When you live with overactive bladder (OAB), your overwhelming worry becomes, "Where is the nearest bathroom?"
You never know when you'll feel the sudden urge to urinate -- the hallmark of urge incontinence. And every time you cough, sneeze, laugh, or lift your groceries, there's a good chance you'll leak urine if you have stress incontinence. The two often coexist in women.
Millions of Americans, especially older women, men who had prostate surgery, and pregnant women, live with urinary incontinence. If you’re among them, you don’t just have to accept this condition.
“Incontinence is more common as people get older, but it should never be viewed as a normal part of aging,” says Tomas L. Griebling, MD, MPH, vice chair of the urology department at the University of Kansas. “It really is not normal. If we can find reasons why they are having problems, we can get them...
One challenge in treating OAB has been to relieve both types of incontinence -- stress and urge. "The problem is, we don't have a single treatment that takes care of both," says Linda Brubaker, MD, a professor in the department of obstetrics & gynecology and urology at Loyola University Chicago Stritch School of Medicine, and director of the division of female pelvic medicine and reconstructive surgery at Loyola University Health System. "We could give you medications that help with urge incontinence, but you might still be bothered by stress."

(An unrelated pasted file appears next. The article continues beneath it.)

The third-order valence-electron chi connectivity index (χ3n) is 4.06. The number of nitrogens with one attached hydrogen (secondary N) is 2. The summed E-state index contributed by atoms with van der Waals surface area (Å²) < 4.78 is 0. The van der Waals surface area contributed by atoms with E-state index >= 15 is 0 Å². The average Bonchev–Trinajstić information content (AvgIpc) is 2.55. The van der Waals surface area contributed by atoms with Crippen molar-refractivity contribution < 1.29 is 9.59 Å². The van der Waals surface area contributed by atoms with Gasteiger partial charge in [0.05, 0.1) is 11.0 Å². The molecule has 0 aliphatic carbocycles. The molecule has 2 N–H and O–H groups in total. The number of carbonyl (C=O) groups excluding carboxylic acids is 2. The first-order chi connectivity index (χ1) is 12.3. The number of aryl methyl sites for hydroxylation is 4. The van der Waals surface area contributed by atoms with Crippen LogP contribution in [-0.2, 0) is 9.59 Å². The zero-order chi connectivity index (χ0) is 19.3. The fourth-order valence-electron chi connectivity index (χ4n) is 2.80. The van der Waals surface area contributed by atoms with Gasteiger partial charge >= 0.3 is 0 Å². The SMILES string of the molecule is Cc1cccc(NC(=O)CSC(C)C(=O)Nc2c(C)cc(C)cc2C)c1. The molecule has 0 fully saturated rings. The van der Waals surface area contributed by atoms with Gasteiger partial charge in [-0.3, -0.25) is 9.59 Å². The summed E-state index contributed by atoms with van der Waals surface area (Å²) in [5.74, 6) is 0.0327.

Or even more frustrating, you might have had surgically & non-surgical treatments to combat stress incontinence, only to find that you still urgently need to run to the bathroom three or four times a night -- and not always make it.
OAB Treatment Options
There are a number of treatments for OAB, and researchers are studying more in clinical trials.
If you have symptoms of more than one type of incontinence, it's likely that you'll need more than one treatment, Brubaker says. "And incontinence is also a chronic condition that tends to get worse as people age. This means we need a lot of options."
You may have already tried many of the most common urinary incontinence treatments -- medications, Kegel exercises, and bladder retraining. If you're still frustrated by overactive bladder or other continence problems that won't let up or go away, you might want to learn more about other OAB treatment options.
Behavioral Therapies for OAB
Some people with urinary incontinence may get relief by making simple changes to their lives and that's what experts recommend trying first.
If you have stress incontinence, for instance, in which you leak urine when you cough, sneeze, or laugh, your doctor may tell you to limit how much you drink.